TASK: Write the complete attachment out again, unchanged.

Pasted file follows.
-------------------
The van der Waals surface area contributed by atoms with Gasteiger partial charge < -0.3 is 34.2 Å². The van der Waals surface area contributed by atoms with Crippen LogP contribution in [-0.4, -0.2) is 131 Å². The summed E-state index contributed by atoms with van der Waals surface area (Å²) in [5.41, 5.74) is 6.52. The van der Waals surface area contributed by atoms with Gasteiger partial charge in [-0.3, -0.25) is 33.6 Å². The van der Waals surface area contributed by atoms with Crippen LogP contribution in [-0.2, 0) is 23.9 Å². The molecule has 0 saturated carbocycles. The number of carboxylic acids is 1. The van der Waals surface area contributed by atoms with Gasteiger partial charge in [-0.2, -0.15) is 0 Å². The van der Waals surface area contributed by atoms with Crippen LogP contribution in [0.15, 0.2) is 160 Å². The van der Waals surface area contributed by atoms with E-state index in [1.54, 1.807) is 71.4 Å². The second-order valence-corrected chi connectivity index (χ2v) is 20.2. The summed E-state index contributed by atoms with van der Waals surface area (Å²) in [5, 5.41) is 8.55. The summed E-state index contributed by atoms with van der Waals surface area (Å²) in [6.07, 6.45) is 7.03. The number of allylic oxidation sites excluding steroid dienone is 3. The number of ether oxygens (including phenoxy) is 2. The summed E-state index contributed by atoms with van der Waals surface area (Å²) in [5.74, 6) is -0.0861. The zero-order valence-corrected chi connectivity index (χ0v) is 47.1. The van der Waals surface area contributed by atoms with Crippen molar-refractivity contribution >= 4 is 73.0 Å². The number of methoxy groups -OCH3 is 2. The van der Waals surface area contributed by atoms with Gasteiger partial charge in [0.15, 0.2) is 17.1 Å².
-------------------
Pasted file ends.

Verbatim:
The van der Waals surface area contributed by atoms with Gasteiger partial charge < -0.3 is 34.2 Å². The van der Waals surface area contributed by atoms with Crippen LogP contribution in [-0.4, -0.2) is 131 Å². The summed E-state index contributed by atoms with van der Waals surface area (Å²) in [5.41, 5.74) is 6.52. The van der Waals surface area contributed by atoms with Gasteiger partial charge in [-0.3, -0.25) is 33.6 Å². The van der Waals surface area contributed by atoms with Crippen LogP contribution in [-0.2, 0) is 23.9 Å². The molecule has 0 saturated carbocycles. The number of carboxylic acids is 1. The van der Waals surface area contributed by atoms with Gasteiger partial charge in [-0.2, -0.15) is 0 Å². The van der Waals surface area contributed by atoms with Crippen LogP contribution in [0.15, 0.2) is 160 Å². The van der Waals surface area contributed by atoms with E-state index in [1.54, 1.807) is 71.4 Å². The second-order valence-corrected chi connectivity index (χ2v) is 20.2. The summed E-state index contributed by atoms with van der Waals surface area (Å²) in [5, 5.41) is 8.55. The summed E-state index contributed by atoms with van der Waals surface area (Å²) in [6.07, 6.45) is 7.03. The number of allylic oxidation sites excluding steroid dienone is 3. The number of ether oxygens (including phenoxy) is 2. The summed E-state index contributed by atoms with van der Waals surface area (Å²) in [5.74, 6) is -0.0861. The zero-order valence-corrected chi connectivity index (χ0v) is 47.1. The van der Waals surface area contributed by atoms with Crippen molar-refractivity contribution >= 4 is 73.0 Å². The number of methoxy groups -OCH3 is 2. The van der Waals surface area contributed by atoms with Gasteiger partial charge in [0.15, 0.2) is 17.1 Å².